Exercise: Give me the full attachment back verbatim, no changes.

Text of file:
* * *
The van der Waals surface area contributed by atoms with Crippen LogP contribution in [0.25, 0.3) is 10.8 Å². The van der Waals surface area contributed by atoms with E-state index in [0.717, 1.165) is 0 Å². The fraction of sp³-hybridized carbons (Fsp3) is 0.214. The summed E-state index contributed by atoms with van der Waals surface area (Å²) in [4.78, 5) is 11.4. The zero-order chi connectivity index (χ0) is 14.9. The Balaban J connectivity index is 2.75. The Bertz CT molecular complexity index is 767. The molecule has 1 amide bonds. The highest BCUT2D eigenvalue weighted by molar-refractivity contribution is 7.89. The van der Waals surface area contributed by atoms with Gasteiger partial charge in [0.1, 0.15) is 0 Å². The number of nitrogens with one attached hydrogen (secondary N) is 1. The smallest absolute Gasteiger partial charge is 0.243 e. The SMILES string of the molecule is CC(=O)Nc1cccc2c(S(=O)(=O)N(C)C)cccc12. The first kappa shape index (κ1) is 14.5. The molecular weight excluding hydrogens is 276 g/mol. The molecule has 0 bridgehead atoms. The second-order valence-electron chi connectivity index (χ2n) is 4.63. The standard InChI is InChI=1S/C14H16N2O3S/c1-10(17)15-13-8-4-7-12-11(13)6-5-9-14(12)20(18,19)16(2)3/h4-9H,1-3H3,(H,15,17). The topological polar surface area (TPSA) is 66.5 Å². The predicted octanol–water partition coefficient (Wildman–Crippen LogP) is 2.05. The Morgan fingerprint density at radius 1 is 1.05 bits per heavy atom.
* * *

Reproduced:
The van der Waals surface area contributed by atoms with Crippen LogP contribution in [0.25, 0.3) is 10.8 Å². The van der Waals surface area contributed by atoms with E-state index in [0.717, 1.165) is 0 Å². The fraction of sp³-hybridized carbons (Fsp3) is 0.214. The summed E-state index contributed by atoms with van der Waals surface area (Å²) in [4.78, 5) is 11.4. The zero-order chi connectivity index (χ0) is 14.9. The Balaban J connectivity index is 2.75. The Bertz CT molecular complexity index is 767. The molecule has 1 amide bonds. The highest BCUT2D eigenvalue weighted by molar-refractivity contribution is 7.89. The van der Waals surface area contributed by atoms with Gasteiger partial charge in [0.1, 0.15) is 0 Å². The number of nitrogens with one attached hydrogen (secondary N) is 1. The smallest absolute Gasteiger partial charge is 0.243 e. The SMILES string of the molecule is CC(=O)Nc1cccc2c(S(=O)(=O)N(C)C)cccc12. The first kappa shape index (κ1) is 14.5. The molecular weight excluding hydrogens is 276 g/mol. The molecule has 0 bridgehead atoms. The second-order valence-electron chi connectivity index (χ2n) is 4.63. The standard InChI is InChI=1S/C14H16N2O3S/c1-10(17)15-13-8-4-7-12-11(13)6-5-9-14(12)20(18,19)16(2)3/h4-9H,1-3H3,(H,15,17). The topological polar surface area (TPSA) is 66.5 Å². The predicted octanol–water partition coefficient (Wildman–Crippen LogP) is 2.05. The Morgan fingerprint density at radius 1 is 1.05 bits per heavy atom.